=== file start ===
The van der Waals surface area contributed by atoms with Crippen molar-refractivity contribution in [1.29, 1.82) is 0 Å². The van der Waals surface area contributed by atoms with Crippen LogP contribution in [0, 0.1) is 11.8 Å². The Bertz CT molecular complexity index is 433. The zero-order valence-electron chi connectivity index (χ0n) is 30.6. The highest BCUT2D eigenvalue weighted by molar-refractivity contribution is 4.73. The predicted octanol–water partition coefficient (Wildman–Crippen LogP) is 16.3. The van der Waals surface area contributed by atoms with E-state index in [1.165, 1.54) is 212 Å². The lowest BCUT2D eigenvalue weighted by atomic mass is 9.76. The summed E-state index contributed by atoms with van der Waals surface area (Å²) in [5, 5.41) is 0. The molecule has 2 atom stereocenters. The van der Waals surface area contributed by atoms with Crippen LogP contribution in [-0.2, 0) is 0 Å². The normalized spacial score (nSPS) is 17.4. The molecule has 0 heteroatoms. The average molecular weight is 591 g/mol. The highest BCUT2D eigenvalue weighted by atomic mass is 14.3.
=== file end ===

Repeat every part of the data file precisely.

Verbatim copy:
The van der Waals surface area contributed by atoms with Crippen molar-refractivity contribution in [1.29, 1.82) is 0 Å². The van der Waals surface area contributed by atoms with Crippen LogP contribution in [0, 0.1) is 11.8 Å². The Bertz CT molecular complexity index is 433. The zero-order valence-electron chi connectivity index (χ0n) is 30.6. The highest BCUT2D eigenvalue weighted by molar-refractivity contribution is 4.73. The predicted octanol–water partition coefficient (Wildman–Crippen LogP) is 16.3. The van der Waals surface area contributed by atoms with E-state index in [1.165, 1.54) is 212 Å². The lowest BCUT2D eigenvalue weighted by atomic mass is 9.76. The summed E-state index contributed by atoms with van der Waals surface area (Å²) in [5, 5.41) is 0. The molecule has 2 atom stereocenters. The van der Waals surface area contributed by atoms with Crippen LogP contribution in [-0.2, 0) is 0 Å². The normalized spacial score (nSPS) is 17.4. The molecule has 0 heteroatoms. The average molecular weight is 591 g/mol. The highest BCUT2D eigenvalue weighted by atomic mass is 14.3.